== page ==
America’s First Dynasty: the Adamses, 1735-1918 by Richard Brookhiser

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Having read John McCullough’s wonderful biography John Adams, and having read one of the most celebrated of all autobiographies, The Education of Henry Adams (the great-grandson of John Adams), I was hungry to fill in the gaps in the Adams’ family history, and thus my motivation for reading this volume.

Brookhiser gives equal time to the star members of four generations of Adamses: John, John Quincy (both United States Presidents), Charles Francis (ambassador to Great Britain and almost President) and Henry who shunned politics and devoted his time to taking potshots at life and writing history and novels.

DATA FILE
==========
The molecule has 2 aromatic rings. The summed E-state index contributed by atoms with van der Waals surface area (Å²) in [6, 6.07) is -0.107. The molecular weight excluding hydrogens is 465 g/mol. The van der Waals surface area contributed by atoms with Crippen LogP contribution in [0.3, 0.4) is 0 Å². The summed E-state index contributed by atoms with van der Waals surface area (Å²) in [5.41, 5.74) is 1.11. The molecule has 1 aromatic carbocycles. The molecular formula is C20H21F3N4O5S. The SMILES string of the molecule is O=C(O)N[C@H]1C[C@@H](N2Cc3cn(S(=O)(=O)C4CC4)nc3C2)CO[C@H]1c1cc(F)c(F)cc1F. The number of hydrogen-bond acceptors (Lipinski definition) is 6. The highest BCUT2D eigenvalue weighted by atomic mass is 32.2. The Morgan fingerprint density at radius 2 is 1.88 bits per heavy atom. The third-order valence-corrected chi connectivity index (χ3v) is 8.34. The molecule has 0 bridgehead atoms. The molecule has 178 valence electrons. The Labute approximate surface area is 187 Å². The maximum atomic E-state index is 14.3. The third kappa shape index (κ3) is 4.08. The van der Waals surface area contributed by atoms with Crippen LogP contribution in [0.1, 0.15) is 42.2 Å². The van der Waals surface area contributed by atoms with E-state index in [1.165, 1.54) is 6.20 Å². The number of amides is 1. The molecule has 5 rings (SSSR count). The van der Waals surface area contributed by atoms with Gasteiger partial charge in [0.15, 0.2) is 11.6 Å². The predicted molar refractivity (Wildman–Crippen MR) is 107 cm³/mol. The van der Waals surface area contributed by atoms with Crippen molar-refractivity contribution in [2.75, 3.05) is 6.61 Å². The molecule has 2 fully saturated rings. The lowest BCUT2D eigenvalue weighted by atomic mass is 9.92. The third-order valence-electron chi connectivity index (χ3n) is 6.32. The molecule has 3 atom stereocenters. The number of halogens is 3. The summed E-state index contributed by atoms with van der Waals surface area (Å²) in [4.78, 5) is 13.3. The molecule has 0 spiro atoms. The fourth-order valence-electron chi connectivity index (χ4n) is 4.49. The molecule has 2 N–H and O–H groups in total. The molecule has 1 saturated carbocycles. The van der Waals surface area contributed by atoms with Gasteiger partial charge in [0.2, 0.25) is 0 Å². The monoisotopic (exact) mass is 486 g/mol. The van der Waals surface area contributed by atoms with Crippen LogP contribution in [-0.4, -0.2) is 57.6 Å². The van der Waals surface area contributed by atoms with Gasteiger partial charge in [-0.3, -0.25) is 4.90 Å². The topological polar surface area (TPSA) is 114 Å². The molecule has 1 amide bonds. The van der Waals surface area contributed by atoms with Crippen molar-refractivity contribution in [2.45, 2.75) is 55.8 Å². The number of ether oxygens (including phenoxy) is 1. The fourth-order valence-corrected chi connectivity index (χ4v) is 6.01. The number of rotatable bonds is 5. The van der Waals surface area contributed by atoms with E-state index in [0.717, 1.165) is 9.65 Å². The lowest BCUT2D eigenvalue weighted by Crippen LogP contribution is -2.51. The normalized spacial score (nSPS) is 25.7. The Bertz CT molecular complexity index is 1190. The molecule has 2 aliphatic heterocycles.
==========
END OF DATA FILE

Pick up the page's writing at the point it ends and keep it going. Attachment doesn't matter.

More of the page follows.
Compared to the other two books mentioned in the opening paragraph America’s First Dynasty is not a particularly great book – of course it is running in elite circles. Brookhiser had far too many opinions, many of them about as cynical as any Henry could come up with, to make this a good book of history. But it is interesting and provided a good overview of the lives of the four best known Adams men (Abigail deserves her own book). It was just too bad that the author didn’t like the Adams boys a little better – or at least was not so free to place his negative spin on their lives. Overall the book accomplished what I had hoped, but if you want just one book on the Adams’ family, skip this one and go straight to McCullough’s.

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